In any negotiation, the obvious question would be “what’s the quid pro quo?”. The General Agreement for Trade in Services (GATS) classifies four modes of trade. The UK has an obvious interest in pursuing modes one, two and three which deal with the cross border provision of services and investments. The question for the UK is the extent to which it will make concessions on visas for professionals from ASEAN (mode four). What will be the immigration regime for Thai chefs or carers for example?
Help change the narrative from the other side
More important than a top-down official FTA is the need to help change the narrative on the other side of the table. The UK has significant know-how that can foster further development in line with the national agenda of these countries. There are real-economy benefits for their key sectors from greater trade with the UK in financial services. These need to be highlighted with support from local influential institutions, trade bodies, chambers of commerce and organisations such as the ASEAN Insurance Council. Catalyse demand for UK services from their perspective.
Japan has struck seven bilateral FTAs with ASEAN members over a seven-year period. Their experience (as documented by Dr. Minako Morita-Jaeger) is instructive. What they learnt the hard way is that a comprehensive, all-inclusive trade deal meets with tremendous resistance. It is far better to take a more gradualist approach with several turns of the flywheel, one sub-sector at a time or in some cases, one company at a time.
Co-opt the financial services regulator
The party with the strongest power – both in terms of progressing or blocking the agenda – is the local financial services regulator. The experience of unpredictable and sometimes precipitous capital flows has understandably dented confidence in unbridled open markets. So any UK strategy for a services deal must keep the central bank well on side.
There is perhaps a window of opportunity right now. Regulators in both the East and West are grappling with the best approach to regulating disrupting digital technology. The UK can join the huddle and contribute, for example, to the development of ‘sandbox’ approaches and also build bridges between sandboxes. Over time, this could result in a degree of de facto harmonisation. There are similar opportunities of cooperation in developing capital markets for new asset classes.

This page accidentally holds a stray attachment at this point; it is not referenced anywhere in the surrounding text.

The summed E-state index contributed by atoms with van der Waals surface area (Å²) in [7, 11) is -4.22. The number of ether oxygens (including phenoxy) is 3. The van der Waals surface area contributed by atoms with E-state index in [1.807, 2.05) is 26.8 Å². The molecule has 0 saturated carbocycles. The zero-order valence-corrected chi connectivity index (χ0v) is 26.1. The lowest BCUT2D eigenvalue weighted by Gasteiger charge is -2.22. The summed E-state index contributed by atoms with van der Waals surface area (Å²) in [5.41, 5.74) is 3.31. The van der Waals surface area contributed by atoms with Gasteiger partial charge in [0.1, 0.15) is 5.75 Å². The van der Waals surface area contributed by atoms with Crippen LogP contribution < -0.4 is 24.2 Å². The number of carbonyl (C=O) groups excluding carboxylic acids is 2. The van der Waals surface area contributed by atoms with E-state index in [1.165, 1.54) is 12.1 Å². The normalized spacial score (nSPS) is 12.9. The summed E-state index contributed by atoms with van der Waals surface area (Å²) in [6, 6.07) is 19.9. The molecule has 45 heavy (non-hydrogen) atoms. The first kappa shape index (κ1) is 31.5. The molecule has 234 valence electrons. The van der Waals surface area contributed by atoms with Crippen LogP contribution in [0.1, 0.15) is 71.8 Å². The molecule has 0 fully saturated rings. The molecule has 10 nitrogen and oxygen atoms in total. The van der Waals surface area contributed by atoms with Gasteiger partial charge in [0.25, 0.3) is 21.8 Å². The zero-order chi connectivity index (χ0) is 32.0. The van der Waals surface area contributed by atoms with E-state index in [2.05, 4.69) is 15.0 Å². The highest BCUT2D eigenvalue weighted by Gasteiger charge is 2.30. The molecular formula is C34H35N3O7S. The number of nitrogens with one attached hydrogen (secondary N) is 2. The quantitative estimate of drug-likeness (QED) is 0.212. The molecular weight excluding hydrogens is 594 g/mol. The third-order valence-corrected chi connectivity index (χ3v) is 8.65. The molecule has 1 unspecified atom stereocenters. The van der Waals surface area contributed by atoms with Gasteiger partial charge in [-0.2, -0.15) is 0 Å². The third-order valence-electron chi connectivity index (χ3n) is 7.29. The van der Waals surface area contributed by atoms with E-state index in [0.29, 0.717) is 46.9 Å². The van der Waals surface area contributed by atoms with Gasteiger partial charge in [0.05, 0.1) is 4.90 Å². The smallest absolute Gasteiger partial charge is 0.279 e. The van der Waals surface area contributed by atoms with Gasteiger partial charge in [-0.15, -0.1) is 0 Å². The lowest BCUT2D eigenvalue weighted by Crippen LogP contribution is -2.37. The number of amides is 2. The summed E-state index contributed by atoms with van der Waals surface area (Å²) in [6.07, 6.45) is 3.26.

Dovetail the ASEAN economic integration process
Finally, it is important to appreciate that ASEAN is a highly diverse grouping with each country at a different stage of development. ASEAN is in the process of effecting its own economic integration in which services are lagging behind the progress made in goods. The UK may wish to bolt onto that process of integration possibly by harnessing Singapore’s role as a regional hub. In addition, the UK could promote ancillary services such as specialist education or health-tech that enrich the basket of services exports.
The overarching approach must be one of collaboration and complementarity, not just one-way export. Companies such as Grab (including GrabPay) and DBS (recently named the World’s Best Digital Bank) are just two examples of the power of local and regional players.
To sum up, there is tremendous potential for mutually beneficial growth in financial services trade between the UK and ASEAN. What is required is a multi-pronged, multi-stakeholder, hearts-and-minds approach beyond the official pursuit of a services FTA, and beyond just the arguments of economic aggregates.
- The post gives the views of its author(s), not the position of LSE Business Review or the London School of Economics.
- Featured image by Colin and Kim Hansen, under a CC-BY-SA-4.0 licence
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Lutfey Siddiqi, CFA, is a visiting professor-in-practice at LSE and an adjunct professor at the National University of Singapore. A member of the World Economic Forum Global Future Council on the New Economic Agenda, he was previously global head of emerging markets for foreign exchange, rates and credit at UBS investment bank.